Agricultural value chains provide a large majority of work in low and lower-middle-income countries, so World Bank Group (WBG)-supported agricultural projects are instrumental to helping client countries create jobs. But the contribution of these projects to improving jobs outcomes—a key driver of economic transformation, poverty reduction, and shared prosperity—may not be recognized nor maximized. The Independent Evaluation Group and the Jobs Group of the World Bank collaborated on a Learning Engagement to review existing evidence and identify ways to maximize potential job creation benefits in agriculture projects. The results of the collaboration were captured in a Learning Engagement note, written by Louise Fox, the key findings of which are summarized below.

The Jobs and Economic Transformation (JET) framework for IDA19, supported institutionally by the Jobs Group, strengthened the WBG’s commitment to creating better employment opportunities.

The WBG supports agricultural value chains through three main types of projects:

  • Projects targeting on-farm productivity improve farm volume per hectare and value of production, usually through a combination of research, development, and extension/capacity building, as well as improvements in rural infrastructure (transportation, irrigation, storage, and logistics, among others).
  • Projects designed to deepen agribusiness value chains through enhancing competitiveness of value-added activities in agricultural production, services, or inputs (often called supply and demand-side projects). These projects mainly seek both to increase volume and quality of agricultural products for processing per hectare and/or export, and an increase in post-harvest value-added of key crops.
  • Projects which help targeted groups, such as refugees or youth, to enter farming. While the Bank supports few of these projects, they mainly seek resettlement, including access to land and inputs.

Agricultural value chain development from farm-to-fork sustains the JET agenda. Expansion of better income earning opportunities depends on economic transformation progress linked to two development processes:

  • Structural transformation—the shift of workers and resources from low-productivity, low-earning sectors such as traditional agriculture to higher-productivity sectors through the more rapid entry and growth of firms.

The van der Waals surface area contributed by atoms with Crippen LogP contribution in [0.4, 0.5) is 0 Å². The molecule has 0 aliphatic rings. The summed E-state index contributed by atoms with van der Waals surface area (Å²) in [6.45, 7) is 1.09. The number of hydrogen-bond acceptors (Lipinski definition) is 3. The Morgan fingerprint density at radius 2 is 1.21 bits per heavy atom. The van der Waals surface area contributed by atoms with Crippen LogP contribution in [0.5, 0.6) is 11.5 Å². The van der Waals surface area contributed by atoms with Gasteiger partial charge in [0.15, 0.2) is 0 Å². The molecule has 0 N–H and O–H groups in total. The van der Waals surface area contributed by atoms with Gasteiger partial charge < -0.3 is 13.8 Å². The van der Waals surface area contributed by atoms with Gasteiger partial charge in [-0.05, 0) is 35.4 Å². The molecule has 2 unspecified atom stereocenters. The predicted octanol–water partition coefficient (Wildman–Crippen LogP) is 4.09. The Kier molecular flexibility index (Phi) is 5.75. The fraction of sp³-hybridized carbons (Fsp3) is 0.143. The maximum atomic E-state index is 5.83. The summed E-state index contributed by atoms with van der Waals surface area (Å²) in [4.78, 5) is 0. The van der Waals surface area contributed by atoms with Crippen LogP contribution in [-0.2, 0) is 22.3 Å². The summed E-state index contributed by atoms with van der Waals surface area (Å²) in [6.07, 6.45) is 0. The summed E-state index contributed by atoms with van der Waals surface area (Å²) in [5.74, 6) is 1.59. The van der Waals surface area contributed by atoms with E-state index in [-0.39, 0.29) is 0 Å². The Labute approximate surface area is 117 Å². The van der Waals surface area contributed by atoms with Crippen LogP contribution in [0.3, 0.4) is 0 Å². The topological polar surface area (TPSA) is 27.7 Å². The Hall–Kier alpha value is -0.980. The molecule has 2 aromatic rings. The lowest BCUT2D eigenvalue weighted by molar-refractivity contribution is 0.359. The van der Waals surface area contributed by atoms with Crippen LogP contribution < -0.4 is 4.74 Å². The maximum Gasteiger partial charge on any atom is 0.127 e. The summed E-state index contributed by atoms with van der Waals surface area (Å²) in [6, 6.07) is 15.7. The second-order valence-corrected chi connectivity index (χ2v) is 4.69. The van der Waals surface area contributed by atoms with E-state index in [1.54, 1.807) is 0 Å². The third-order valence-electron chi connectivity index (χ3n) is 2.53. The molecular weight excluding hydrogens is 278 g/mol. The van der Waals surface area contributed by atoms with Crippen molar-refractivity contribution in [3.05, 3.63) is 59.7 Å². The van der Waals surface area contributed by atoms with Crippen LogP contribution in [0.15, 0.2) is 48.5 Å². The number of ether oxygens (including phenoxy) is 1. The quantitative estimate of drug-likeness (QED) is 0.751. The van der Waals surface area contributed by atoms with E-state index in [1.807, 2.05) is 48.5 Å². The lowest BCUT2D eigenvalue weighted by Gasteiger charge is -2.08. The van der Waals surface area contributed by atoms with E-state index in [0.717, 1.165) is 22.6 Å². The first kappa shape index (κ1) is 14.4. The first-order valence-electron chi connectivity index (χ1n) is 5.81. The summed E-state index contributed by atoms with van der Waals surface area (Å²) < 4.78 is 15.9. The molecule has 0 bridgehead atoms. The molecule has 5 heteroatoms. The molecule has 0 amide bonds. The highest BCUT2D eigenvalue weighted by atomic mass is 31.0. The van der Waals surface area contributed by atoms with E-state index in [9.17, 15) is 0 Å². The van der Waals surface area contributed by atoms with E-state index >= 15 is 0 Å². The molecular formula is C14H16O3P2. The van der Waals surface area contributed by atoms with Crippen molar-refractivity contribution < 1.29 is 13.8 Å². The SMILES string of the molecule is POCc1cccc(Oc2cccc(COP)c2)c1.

• Sectoral transformation—productivity growth within sectors, especially lower-productivity ones.

Growth of labor productivity on family farms is thus an essential element of economic transformation.

Figure 1. How economic transformation leads to shared prosperity.

How economic transformation leads to shared prosperity

 

Low and Lower-middle income countries need both agribusiness value chain interventions to create new off-farm job opportunities in the formal and informal sectors, as well as projects to increase farm earnings. Improving agricultural labor and total factor productivity is critical for economic and employment transformation, but the absolute number of people working on farms in most lower-income countries will continue to rise even as agriculture’s share of employment hours worked declines. This is especially true in Africa, which expects strong labor force growth for decades. Nonagricultural sectors cannot absorb all this labor—mostly young people—and many youth will need to work on farms.

WBG agricultural projects support two main jobs outcomes within agricultural value chains (and sometimes indirectly support activities outside agriculture that reduce farm work and free time for rural non-farm activities):

  • New employment creation on the farm – a young person enters the labor force and starts either farming or working off-farm in some kind of agriculturally-related activity due to expansion in production, a new processing business, or more workers are hired at an existing storage facility.
  • Increases in the quality of existing employment through an increase in earnings from use of new technology or increased value of production per hectare through more use of, say, irrigation; an increase in the stability of earnings through adoption of climate risk insurance or new weather-resilient crop varieties or increased use of formal labor contracts; or increased health and safety on the job.

Policy Implications

Project preparation should consider, identify, explicitly state, refine, and measure jobs objectives and results, given the importance of jobs to WBG country strategies and to transformation of the agricultural sector. This includes sector and problem diagnosis, analysis, and selection of intervention options (project design), economic and financial analysis of intervention costs and benefits (with disaggregation by beneficiary type), and implementation planning including monitoring and evaluation. These issues should be specified in both the theory of change (ToC) and the project development objective (PDO), along with dedicated results indicators. This is good practice and will allow tracking outcomes through to project completion.

Explicitly identifying and estimating jobs outcomes during project preparation helps strengthen project economic analysis. Economic analysis aims to estimate development outcomes and impacts to justify public sector involvement. The analysis can highlight improved jobs outcomes and externalities, such as higher earnings for instance.

Monitoring jobs outcomes is key to achieving desired results. Job outcome measurement can be daunting, especially with on-farm outcomes, but the WBG has developed and tested specific tools to measure and monitor jobs outcomes even at the household and farm levels, or at the business/sectoral level for value chains.

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